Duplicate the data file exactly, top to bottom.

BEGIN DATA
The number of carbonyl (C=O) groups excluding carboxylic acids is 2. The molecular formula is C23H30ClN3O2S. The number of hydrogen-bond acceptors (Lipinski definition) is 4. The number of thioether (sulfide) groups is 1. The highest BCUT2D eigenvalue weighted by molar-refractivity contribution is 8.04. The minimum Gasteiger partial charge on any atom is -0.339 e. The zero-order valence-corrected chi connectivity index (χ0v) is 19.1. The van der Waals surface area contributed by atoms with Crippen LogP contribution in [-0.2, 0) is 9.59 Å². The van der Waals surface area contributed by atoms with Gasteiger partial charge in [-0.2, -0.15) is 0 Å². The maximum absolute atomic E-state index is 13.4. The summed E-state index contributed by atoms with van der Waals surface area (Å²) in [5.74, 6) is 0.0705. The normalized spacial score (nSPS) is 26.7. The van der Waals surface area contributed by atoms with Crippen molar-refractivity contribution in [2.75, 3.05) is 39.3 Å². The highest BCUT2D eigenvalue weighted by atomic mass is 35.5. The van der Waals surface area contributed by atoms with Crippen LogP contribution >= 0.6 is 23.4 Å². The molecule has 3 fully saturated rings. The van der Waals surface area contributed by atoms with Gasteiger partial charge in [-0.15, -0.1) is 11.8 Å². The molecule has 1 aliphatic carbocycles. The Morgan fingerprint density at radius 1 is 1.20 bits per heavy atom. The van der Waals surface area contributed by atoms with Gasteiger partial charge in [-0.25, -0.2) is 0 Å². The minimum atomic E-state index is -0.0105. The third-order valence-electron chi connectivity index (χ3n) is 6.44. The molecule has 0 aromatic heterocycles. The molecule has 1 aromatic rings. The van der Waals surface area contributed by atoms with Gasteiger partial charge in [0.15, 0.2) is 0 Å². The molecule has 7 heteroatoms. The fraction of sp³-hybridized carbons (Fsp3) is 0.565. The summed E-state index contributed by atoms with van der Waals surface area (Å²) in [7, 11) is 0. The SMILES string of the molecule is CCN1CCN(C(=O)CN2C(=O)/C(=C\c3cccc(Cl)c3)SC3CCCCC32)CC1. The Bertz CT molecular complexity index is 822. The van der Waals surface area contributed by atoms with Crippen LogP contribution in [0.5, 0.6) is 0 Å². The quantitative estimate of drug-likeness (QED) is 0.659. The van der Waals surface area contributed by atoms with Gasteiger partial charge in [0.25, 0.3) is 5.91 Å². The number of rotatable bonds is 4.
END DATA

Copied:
The number of carbonyl (C=O) groups excluding carboxylic acids is 2. The molecular formula is C23H30ClN3O2S. The number of hydrogen-bond acceptors (Lipinski definition) is 4. The number of thioether (sulfide) groups is 1. The highest BCUT2D eigenvalue weighted by molar-refractivity contribution is 8.04. The minimum Gasteiger partial charge on any atom is -0.339 e. The zero-order valence-corrected chi connectivity index (χ0v) is 19.1. The van der Waals surface area contributed by atoms with Crippen LogP contribution in [-0.2, 0) is 9.59 Å². The van der Waals surface area contributed by atoms with Gasteiger partial charge in [-0.2, -0.15) is 0 Å². The maximum absolute atomic E-state index is 13.4. The summed E-state index contributed by atoms with van der Waals surface area (Å²) in [5.74, 6) is 0.0705. The normalized spacial score (nSPS) is 26.7. The van der Waals surface area contributed by atoms with Crippen molar-refractivity contribution in [2.75, 3.05) is 39.3 Å². The highest BCUT2D eigenvalue weighted by atomic mass is 35.5. The van der Waals surface area contributed by atoms with Crippen LogP contribution >= 0.6 is 23.4 Å². The molecule has 3 fully saturated rings. The van der Waals surface area contributed by atoms with Gasteiger partial charge in [-0.15, -0.1) is 11.8 Å². The molecule has 1 aliphatic carbocycles. The Morgan fingerprint density at radius 1 is 1.20 bits per heavy atom. The van der Waals surface area contributed by atoms with Gasteiger partial charge in [-0.25, -0.2) is 0 Å². The minimum atomic E-state index is -0.0105. The third-order valence-electron chi connectivity index (χ3n) is 6.44. The molecule has 0 aromatic heterocycles. The molecule has 1 aromatic rings. The van der Waals surface area contributed by atoms with Gasteiger partial charge in [0.15, 0.2) is 0 Å². The molecule has 7 heteroatoms. The fraction of sp³-hybridized carbons (Fsp3) is 0.565. The summed E-state index contributed by atoms with van der Waals surface area (Å²) in [7, 11) is 0. The SMILES string of the molecule is CCN1CCN(C(=O)CN2C(=O)/C(=C\c3cccc(Cl)c3)SC3CCCCC32)CC1. The Bertz CT molecular complexity index is 822. The van der Waals surface area contributed by atoms with Crippen LogP contribution in [0.5, 0.6) is 0 Å². The quantitative estimate of drug-likeness (QED) is 0.659. The van der Waals surface area contributed by atoms with Gasteiger partial charge in [0.25, 0.3) is 5.91 Å². The number of rotatable bonds is 4.